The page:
Mission accomplished!

The Razor Rover trip photos were improvised on-location, and I live-tweeted and live-Instagrammed (it was very-instant, okay?) most of the trip. There will be more Razor Rover adventures in the future, and you’ll be able to see the live updates by following the #RazorRover hashtag from my Twitter & Instagram.

The 9 Secret Steps To Drawing The “Kooky” Illustration

posted in: Art Process, Blog, How To | 0

I documented my work process from start to finish for my illustration “Kooky”. This was drawn for an illustrarticle called “The #1 Secret Ingredient For Baking Delicious Cookies

"Kooky" - Buy Print
“Kooky” – Buy Print

Kooky-01
Step 1
Before starting the illustration, I wrote the story “The #1 Secret Ingredient For Baking Delicious Cookies“. These are my initial notes in my tiny moleskine sketchbook that goes everywhere I go. After these notes, I write the complete story on my laptop. Then I edit, edit, edit.

Kooky-02
Step 2
I sketched some thumbnails of what the illustration might look like. Since the #1 Secret Ingredient is amazing, the illustration had to be, too. So I chose the last thumbnail and added circles that would later be painted as a bokeh background. Bokeh is a photography term. I love photography and it’s in my background. So naturally, it influences my illustration work.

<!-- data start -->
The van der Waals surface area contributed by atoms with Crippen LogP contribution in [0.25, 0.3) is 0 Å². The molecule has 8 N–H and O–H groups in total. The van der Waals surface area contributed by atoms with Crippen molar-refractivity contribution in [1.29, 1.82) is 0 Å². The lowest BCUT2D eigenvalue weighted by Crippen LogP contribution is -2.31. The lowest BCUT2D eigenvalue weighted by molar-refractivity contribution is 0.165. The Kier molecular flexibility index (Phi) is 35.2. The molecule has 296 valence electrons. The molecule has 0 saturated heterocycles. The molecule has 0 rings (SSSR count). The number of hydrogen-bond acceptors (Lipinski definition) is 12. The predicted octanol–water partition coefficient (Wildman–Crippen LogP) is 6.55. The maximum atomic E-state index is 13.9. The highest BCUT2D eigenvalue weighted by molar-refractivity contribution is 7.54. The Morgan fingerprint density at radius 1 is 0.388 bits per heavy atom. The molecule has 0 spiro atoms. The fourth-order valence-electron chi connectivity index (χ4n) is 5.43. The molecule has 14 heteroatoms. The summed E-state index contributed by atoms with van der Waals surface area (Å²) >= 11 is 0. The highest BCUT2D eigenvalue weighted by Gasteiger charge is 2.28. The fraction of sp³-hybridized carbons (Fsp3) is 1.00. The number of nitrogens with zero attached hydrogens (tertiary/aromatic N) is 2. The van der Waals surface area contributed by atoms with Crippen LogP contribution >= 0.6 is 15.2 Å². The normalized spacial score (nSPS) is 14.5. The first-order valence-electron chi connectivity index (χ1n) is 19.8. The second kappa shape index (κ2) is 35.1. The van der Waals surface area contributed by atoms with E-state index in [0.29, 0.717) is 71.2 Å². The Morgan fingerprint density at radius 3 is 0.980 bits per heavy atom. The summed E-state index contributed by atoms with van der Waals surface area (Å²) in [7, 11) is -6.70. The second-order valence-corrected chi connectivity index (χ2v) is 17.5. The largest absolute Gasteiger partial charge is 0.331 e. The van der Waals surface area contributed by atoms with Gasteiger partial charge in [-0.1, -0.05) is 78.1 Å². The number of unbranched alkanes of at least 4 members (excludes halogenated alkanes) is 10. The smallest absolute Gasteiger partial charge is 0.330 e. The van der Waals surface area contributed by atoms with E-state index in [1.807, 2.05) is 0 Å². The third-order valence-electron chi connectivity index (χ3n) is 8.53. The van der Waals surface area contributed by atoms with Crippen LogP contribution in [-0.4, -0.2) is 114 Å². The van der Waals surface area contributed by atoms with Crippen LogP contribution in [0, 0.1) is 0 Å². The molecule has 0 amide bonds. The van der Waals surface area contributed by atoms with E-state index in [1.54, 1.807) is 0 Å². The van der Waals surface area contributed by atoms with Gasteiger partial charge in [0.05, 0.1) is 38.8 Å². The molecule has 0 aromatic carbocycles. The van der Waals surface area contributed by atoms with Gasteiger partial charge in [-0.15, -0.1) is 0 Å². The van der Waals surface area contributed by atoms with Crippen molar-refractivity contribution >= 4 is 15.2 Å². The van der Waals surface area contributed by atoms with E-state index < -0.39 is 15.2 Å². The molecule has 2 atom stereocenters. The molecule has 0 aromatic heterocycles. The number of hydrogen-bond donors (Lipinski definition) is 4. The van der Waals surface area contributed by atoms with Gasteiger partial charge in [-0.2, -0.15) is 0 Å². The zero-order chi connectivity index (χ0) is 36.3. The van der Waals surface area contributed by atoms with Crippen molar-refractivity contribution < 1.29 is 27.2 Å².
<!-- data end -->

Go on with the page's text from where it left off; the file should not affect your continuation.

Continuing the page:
Kooky-03
Step 3
The thumbnail was then redrawn with more detail, on a larger piece of plain paper. This is the sheet that is sandwiched between my lightbox and a sheet of watercolor paper. I turn on the lightbox and start to lightly trace the main lines on the watercolor paper, with watercolor. It’s all freehand-permanent-no-going-back from here so it has to be perfect. I’ve had to redraw and repaint entire illustrations before, if they didn’t turn out like I’d imagined.

Kooky-04
Step 4
And when I started working on the final piece, I started thinking of even more ideas to play with. No more lightbox from this step, forward. So, then this goat made an appearance. And a car. The planet Saturn. A shoe. You know, all those things you’d normally find in a delicious cookie.

Kooky-05
Step 5